A request from parents and one of the students’ favorite meals on the menu is breakfast for lunch once a week. Costantino is open for changes, “I’ll try something different, two or three menu days out of the month to see if it works and if it works, then we continue to use it more and if it doesn’t work, then we’ve only wasted one menu day on it and we can just switch it out,” he said.

One of the biggest changes for Costantino to the food service includes replacing Dominio’s Pizza with Sal’s- a local company to two of the five schools. To fit into the nutritional guidelines whereas Domino’s did not.

When it comes to balancing nutrition and taste, Constantino follows the guidelines recommended by the state verifying the bread is at least 50 percent whole grain, eliminating as much sodium from the meals, and watching the ingredients to make sure they’re as minimally processed as possible.

“It’s not always the easiest thing, because we don’t have the ability to charge more if say burgers go up in price, so we may have to go with the cheaper option, which is not always the best option,” said Costantino.

“But there’s always a balance with that and like I have to follow when, producing the meal for the month. I have to make sure that they’re getting a specific amount of green vegetables every week, yellow vegetables, and vegetables, so there’s a lot of work that goes into making the menu that is the finished product. But as we move as I move forward in my role, scratch cooking is going to become more prevalent on the menu,” he added.

Costantino is aiming for a lot more minimally processed foods moving away from ultra-processed foods and bringing in products that are more into the guidelines that fit with the USDA.

“Instead of having just a plain waffle that was just a normal, everyday waffle we now use a whole wheat waffle. So, the taste does change a bit. So, you do have to give time for the students to adapt as well. But overall, the process and the result is there,” said Costantino.

“You’re educating students and the parents at the same time. So, it’s very interesting in that sense,” he added.

Costantino has in mind implementing more diverse, and better lifestyle choices for students, including vegetarian options, that haven’t been offered in the past.

“On a taco day, we can offer, ground beef, and we can offer some sort of protein or we can do something with tofu, which is what I worked on at Boston public,” said Costantino.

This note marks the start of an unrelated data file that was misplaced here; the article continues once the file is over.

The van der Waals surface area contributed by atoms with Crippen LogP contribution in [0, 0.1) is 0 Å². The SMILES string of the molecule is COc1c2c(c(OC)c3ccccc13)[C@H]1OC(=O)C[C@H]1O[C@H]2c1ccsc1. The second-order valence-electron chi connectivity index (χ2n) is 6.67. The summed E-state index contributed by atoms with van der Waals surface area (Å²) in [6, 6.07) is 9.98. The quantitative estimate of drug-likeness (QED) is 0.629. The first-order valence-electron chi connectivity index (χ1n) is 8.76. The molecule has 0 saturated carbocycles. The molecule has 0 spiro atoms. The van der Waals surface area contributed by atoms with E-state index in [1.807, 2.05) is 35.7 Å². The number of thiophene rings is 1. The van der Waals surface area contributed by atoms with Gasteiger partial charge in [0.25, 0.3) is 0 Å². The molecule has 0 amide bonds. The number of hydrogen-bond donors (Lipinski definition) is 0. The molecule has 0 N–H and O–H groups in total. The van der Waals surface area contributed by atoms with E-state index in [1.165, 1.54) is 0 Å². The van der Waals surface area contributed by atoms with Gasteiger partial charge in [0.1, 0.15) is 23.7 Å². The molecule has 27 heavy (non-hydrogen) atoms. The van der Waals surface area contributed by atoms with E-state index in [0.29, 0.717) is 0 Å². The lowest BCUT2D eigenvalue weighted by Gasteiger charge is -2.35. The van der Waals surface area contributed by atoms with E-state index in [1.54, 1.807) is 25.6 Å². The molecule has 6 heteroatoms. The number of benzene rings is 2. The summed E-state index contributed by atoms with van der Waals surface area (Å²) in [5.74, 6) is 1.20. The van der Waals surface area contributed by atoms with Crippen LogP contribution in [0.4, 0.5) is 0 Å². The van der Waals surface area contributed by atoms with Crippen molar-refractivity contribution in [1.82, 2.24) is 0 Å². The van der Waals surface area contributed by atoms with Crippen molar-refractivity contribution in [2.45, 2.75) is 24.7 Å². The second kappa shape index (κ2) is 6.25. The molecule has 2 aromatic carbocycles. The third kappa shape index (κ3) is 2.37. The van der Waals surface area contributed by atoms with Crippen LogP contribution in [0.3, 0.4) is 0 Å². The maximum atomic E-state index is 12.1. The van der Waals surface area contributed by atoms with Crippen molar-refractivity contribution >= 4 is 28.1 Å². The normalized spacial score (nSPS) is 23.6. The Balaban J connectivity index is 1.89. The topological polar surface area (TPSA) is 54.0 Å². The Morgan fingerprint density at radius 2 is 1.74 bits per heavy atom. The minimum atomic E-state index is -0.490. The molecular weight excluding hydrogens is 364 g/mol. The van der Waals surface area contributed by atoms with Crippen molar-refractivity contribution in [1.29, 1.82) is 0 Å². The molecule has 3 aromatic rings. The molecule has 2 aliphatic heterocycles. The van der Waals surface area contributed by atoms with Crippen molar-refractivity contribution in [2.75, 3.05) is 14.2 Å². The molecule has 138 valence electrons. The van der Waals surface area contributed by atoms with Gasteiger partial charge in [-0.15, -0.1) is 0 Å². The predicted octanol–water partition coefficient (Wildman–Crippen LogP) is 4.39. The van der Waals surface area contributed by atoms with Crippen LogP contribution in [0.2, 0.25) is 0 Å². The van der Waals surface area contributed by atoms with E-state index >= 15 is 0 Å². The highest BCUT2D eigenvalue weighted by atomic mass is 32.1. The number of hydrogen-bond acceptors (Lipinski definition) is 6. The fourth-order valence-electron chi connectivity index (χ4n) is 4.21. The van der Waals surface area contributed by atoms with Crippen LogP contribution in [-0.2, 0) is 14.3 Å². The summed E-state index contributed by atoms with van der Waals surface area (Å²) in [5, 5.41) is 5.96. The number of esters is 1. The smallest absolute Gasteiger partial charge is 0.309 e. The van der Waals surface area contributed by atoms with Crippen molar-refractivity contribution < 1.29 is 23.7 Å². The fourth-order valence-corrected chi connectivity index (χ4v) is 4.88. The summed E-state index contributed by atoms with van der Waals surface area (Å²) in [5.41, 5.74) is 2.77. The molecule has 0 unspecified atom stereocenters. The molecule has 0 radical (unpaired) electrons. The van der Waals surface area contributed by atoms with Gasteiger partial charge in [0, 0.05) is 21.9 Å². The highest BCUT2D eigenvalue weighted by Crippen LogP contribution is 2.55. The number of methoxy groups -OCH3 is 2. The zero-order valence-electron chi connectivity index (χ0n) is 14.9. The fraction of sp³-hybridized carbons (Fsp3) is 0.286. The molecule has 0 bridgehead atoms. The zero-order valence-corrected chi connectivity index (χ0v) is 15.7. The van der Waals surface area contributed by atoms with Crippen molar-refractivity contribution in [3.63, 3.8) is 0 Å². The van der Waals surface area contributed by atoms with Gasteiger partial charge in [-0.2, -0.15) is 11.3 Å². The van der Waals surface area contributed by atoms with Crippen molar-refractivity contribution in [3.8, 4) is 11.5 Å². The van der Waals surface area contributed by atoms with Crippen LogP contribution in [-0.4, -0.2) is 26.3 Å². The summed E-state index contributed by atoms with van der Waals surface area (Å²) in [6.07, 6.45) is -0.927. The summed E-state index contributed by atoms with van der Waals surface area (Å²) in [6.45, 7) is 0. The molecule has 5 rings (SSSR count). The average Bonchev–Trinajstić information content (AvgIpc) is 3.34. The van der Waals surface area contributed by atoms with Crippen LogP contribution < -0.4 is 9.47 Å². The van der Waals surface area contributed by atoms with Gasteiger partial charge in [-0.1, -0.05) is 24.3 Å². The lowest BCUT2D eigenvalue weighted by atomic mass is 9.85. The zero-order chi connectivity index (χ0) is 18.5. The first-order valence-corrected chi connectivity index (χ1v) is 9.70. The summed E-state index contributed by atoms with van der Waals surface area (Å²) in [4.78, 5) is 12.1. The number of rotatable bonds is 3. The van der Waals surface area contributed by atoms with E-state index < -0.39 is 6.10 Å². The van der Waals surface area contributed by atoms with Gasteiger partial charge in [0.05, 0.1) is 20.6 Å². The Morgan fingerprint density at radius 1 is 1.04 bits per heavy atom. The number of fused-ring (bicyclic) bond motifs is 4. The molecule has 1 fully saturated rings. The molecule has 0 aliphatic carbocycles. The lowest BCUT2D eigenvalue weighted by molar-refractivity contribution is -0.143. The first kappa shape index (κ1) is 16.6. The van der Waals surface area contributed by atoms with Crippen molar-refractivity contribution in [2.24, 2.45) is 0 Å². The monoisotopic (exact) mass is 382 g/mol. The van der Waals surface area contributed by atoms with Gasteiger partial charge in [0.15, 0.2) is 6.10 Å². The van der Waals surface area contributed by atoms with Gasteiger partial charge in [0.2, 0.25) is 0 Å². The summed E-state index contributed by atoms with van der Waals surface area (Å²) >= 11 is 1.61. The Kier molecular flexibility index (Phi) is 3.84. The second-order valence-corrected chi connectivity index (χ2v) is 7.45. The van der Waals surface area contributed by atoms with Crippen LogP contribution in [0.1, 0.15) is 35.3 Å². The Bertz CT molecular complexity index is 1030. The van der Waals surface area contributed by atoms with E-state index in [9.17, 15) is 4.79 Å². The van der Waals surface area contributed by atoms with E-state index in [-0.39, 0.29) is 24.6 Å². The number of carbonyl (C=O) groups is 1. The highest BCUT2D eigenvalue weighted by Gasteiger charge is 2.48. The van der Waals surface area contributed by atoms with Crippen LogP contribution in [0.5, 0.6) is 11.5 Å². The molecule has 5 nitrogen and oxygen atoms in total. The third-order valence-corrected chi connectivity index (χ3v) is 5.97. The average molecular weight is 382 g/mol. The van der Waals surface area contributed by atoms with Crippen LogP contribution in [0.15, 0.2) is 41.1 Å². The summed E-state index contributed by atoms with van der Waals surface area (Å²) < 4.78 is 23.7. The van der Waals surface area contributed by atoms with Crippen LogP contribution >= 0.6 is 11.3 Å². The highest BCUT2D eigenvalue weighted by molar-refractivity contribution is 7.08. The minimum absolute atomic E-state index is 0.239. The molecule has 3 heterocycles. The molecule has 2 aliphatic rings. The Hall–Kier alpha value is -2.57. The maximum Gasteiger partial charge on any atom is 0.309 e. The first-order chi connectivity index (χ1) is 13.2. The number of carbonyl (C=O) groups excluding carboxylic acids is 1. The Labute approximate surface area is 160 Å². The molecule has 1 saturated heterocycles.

“During my recipe development process, we did a lot of things to bring in those items because those items help with cost because they are a cheaper, cleaner product and it helps with the educational aspect of it too. To teach everyone’s consuming the food they like is actually good. It’s not just this gross thing that people think it is, ” added Costantino.

With inflation, last November, Costantino paid $120 for a case of lettuce that would typically cost him $37 , almost a $90 difference, “when prices go up, I absorb the cost. So I have to do my best to utilize what’s called entitlements and that money that we receive from the USDA and DECI to pay for food for next year and in that process, that’s how I built a menu.” said Costantino.

The federal government sets the reimbursement rate on school lunches and breakfasts, when it comes to paying three times the amount of money for a product, they will still pay the same set amount of money, “It’s not like I can go in like a restaurant, and all of a sudden beef goes up. I can charge you more as a consumer to eat that burger. I don’t have that ability. So on my end, a lot of the menu is based on product, product availability, cost, things like that,” said Costantino.

“So, it’s really really tough to find, healthy products because they are still expensive. But there is funding available for these products and that’s what I use to get in produce, like fruits and vegetables, minimally processed meats, and things like that,” he added.

Costantino has become more creative in how he uses the funds to lower the cost of the foods to make the operations work more smoothly but he is also facing another challenge.

Also in charge of the hiring process, Costantinos biggest challenge has been working at about 50 percent capacity.

“I have a lot of vacancies in my system and unfortunately it has to do with the districts around us being able to pay staff more money than we are here. And that’s a big challenge because I can’t bring in enough people to do what I want to do,” he said.

“That was very dark at the beginning, I’m working on getting more staff and so now we’re getting towards the end of the school year. So that presents us with another challenge because a lot of people aren’t going to want to come and work for a few months and then not work the entire summer,” added Costantino.

When Costantino start his role as the food service director for Marblehead, he thought that he was going to have the ability to make a lot of big changes quickly,  but rather he chose to write the wheel the first year, to know the people get to let people get to know him.  To then figure out exactly what he needs to do moving forward to make things work and make the town happy, the staff happy, and the students.